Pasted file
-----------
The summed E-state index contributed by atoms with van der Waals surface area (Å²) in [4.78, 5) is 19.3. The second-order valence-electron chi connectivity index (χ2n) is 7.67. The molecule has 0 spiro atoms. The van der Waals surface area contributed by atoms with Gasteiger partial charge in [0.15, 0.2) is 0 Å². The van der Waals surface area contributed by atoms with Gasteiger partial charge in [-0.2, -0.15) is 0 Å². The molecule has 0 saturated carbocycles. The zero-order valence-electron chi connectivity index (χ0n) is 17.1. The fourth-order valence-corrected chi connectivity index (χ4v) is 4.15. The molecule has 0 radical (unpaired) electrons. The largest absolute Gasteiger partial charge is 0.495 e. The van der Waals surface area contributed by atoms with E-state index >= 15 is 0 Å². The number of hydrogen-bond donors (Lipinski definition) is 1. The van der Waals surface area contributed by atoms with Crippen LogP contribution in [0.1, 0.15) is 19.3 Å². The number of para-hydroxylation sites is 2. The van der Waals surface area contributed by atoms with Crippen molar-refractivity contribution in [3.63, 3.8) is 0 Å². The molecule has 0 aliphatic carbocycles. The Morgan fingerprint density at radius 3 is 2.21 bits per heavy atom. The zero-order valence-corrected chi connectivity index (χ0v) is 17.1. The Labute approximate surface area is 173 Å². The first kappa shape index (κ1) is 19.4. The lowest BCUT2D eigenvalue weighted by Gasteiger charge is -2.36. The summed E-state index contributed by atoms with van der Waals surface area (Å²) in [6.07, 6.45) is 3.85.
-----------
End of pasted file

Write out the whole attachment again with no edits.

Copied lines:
The summed E-state index contributed by atoms with van der Waals surface area (Å²) in [4.78, 5) is 19.3. The second-order valence-electron chi connectivity index (χ2n) is 7.67. The molecule has 0 spiro atoms. The van der Waals surface area contributed by atoms with Gasteiger partial charge in [0.15, 0.2) is 0 Å². The van der Waals surface area contributed by atoms with Gasteiger partial charge in [-0.2, -0.15) is 0 Å². The molecule has 0 saturated carbocycles. The zero-order valence-electron chi connectivity index (χ0n) is 17.1. The fourth-order valence-corrected chi connectivity index (χ4v) is 4.15. The molecule has 0 radical (unpaired) electrons. The largest absolute Gasteiger partial charge is 0.495 e. The van der Waals surface area contributed by atoms with E-state index >= 15 is 0 Å². The number of hydrogen-bond donors (Lipinski definition) is 1. The van der Waals surface area contributed by atoms with Crippen LogP contribution in [0.1, 0.15) is 19.3 Å². The number of para-hydroxylation sites is 2. The van der Waals surface area contributed by atoms with Crippen molar-refractivity contribution in [3.63, 3.8) is 0 Å². The molecule has 0 aliphatic carbocycles. The Morgan fingerprint density at radius 3 is 2.21 bits per heavy atom. The zero-order valence-corrected chi connectivity index (χ0v) is 17.1. The Labute approximate surface area is 173 Å². The first kappa shape index (κ1) is 19.4. The lowest BCUT2D eigenvalue weighted by Gasteiger charge is -2.36. The summed E-state index contributed by atoms with van der Waals surface area (Å²) in [6.07, 6.45) is 3.85.